This is a principle that can have many exceptions, but it is certainly a good starting point. Let me explain, some designs be they websites, applications or even games are purposed to drive a set of emotions. Video games for example are purposely designed to immerse the user in the world of the game. Its hard to spend time on a game like Grand Theft Auto and not become immersed in the world that has been created. Take the Nike website which is often a site that has been created to inspire a lifestyle. These types of designs fly directly in the face of being unobtrusive and literally push their design on the end user. But that is ok, they can get away with that as it fits well within their brands.
It does not make a product appear more innovative, powerful or valuable than it really is. It does not attempt to manipulate the consumer with promises that cannot be kept.
A classic meme identifies the vast differences between two design approaches often considered the most innovative and elegant. The truth is that these designs do not make them appear anything more than the simple function they provide to the user. They do not extend themselves to do much more than offer the basic reason that the organisation is there for. One of the most significant mistakes that is seen today in website and applications development is the organisation that desires to implement all their offerings, products and services in the same application catering for any possible situation. What results is the most annoying and often intimidating user experience that inevitably results in driving the user away.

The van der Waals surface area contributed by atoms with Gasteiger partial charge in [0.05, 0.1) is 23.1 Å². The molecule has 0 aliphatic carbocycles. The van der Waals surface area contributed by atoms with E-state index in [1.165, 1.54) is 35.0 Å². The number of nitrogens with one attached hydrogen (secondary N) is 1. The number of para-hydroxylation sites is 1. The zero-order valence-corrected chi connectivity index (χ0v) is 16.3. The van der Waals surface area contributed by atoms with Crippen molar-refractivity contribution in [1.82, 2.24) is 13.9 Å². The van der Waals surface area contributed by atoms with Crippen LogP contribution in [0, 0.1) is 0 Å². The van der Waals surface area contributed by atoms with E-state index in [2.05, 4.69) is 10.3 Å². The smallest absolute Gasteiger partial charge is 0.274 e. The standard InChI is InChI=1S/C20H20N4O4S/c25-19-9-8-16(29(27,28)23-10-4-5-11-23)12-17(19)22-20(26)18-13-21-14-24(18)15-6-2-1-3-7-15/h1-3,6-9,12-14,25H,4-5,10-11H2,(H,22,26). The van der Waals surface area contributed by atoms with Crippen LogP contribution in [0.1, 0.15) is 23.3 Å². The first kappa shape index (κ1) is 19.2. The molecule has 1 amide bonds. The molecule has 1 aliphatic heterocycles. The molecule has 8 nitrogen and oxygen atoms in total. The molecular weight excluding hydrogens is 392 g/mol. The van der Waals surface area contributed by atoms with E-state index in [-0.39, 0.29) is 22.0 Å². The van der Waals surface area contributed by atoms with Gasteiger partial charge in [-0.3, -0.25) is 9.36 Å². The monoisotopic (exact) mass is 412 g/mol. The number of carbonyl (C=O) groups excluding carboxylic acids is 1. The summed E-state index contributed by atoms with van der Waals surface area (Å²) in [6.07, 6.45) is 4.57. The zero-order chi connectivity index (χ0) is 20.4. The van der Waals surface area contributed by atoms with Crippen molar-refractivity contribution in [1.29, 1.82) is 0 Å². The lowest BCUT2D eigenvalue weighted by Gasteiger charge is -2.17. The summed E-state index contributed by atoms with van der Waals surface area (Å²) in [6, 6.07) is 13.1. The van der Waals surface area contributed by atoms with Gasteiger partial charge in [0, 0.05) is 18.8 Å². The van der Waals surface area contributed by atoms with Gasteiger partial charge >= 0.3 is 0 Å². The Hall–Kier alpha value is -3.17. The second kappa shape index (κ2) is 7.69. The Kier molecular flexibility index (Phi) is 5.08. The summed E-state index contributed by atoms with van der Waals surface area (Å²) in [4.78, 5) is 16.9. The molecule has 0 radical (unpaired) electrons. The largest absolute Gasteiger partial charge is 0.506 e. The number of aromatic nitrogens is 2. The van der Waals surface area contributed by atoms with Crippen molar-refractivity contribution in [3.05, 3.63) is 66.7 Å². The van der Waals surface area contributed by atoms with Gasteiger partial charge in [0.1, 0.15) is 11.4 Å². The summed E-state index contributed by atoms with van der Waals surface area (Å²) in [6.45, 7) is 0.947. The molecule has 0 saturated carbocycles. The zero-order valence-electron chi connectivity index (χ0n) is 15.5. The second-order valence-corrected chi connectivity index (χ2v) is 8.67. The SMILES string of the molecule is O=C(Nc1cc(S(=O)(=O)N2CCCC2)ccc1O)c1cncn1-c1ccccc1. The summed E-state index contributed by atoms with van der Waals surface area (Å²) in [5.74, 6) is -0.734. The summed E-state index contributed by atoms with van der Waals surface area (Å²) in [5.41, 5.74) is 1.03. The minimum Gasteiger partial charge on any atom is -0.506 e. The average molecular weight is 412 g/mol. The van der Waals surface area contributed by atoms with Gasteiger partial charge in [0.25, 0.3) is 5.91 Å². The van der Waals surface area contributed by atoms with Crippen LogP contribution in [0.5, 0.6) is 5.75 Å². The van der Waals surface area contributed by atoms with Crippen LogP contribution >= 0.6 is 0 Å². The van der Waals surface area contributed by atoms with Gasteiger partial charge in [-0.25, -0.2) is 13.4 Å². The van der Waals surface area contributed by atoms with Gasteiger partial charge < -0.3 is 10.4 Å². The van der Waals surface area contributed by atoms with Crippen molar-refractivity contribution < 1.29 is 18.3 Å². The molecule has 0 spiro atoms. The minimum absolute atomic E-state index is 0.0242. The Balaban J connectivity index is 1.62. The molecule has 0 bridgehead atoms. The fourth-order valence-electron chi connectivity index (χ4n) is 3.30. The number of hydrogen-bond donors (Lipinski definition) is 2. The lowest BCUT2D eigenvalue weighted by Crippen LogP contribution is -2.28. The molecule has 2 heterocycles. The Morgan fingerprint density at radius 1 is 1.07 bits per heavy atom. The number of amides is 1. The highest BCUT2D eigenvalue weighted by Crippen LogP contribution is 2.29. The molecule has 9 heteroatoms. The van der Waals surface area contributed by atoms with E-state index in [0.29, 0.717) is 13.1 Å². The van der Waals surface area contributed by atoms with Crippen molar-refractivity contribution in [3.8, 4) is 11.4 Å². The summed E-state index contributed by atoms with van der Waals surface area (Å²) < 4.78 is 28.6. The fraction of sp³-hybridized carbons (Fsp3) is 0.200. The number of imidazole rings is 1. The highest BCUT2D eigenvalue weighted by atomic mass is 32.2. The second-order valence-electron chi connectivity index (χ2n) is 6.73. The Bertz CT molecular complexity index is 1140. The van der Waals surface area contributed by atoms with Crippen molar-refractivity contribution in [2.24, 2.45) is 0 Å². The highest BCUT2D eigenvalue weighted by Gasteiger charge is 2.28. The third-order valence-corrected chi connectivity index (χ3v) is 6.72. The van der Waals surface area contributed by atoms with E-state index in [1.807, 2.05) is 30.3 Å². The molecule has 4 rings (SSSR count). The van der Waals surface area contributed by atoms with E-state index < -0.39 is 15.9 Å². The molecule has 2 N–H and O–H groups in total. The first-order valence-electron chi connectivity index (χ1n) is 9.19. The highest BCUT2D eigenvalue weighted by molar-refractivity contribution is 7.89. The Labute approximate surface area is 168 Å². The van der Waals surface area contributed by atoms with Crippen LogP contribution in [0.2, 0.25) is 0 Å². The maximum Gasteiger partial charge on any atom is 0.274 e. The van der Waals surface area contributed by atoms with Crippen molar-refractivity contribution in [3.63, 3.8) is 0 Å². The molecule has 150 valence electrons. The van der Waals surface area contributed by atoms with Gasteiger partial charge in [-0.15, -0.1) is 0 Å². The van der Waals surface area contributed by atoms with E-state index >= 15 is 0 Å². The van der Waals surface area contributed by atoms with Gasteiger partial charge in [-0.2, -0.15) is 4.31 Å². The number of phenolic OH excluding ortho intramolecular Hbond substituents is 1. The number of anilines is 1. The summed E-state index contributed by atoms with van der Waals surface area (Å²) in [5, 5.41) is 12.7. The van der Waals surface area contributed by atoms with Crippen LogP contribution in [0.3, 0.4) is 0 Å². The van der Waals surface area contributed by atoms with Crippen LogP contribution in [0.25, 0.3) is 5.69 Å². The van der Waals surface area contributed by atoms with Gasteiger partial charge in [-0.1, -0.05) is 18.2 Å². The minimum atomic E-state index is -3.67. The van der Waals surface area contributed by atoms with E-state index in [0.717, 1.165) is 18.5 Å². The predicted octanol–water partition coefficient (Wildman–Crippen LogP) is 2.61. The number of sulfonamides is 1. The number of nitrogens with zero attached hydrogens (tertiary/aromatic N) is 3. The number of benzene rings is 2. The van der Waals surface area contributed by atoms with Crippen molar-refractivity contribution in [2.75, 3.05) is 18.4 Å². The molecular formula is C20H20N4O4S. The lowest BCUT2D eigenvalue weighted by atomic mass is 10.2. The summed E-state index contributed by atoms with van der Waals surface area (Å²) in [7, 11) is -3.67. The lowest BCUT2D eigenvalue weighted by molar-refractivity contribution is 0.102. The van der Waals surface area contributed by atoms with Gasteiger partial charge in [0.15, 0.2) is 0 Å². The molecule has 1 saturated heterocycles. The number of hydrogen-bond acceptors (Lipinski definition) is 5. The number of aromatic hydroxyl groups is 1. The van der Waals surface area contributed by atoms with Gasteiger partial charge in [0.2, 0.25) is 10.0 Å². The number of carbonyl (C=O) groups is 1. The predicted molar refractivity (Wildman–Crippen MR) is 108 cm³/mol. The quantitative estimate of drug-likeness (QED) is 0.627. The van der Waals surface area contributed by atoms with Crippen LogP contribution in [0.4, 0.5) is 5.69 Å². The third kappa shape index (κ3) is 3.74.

It avoids being fashionable and therefore never appears antiquated. Unlike fashionable design, it lasts many years – even in today’s throwaway society.
I’m going to rely on the previous image again as funny as that one can be, its just so relevant. Those designs, especially Google, simply have not changed over time. They have remained with the same features and overall information architecture for many years. There is a lesson to be learned in that approach and too many companies now are seeking a redesign every year or so to remain fresh.
Is thorough, down to the last detail
Nothing must be arbitrary or left to chance. Care and accuracy in the design process show respect towards the consumer.
Steve Jobs will most likely be remembered throughout history as many things. One of them that sticks out however will be his meticulous, and many say “fanatical” approach to design right down to the detail. As Steve Jobs said, its not just what you see but its how it works as well. Design should not just be a passing over by the “pretty committee”, it needs detailed review and refinement of processes, behaviors and the principles that are being applied. While it might have been simple for Google to simple place a search function at the face of the organization. There is a lot of work to create the user experience and the doorway that follows that page when a user clicks to search for something.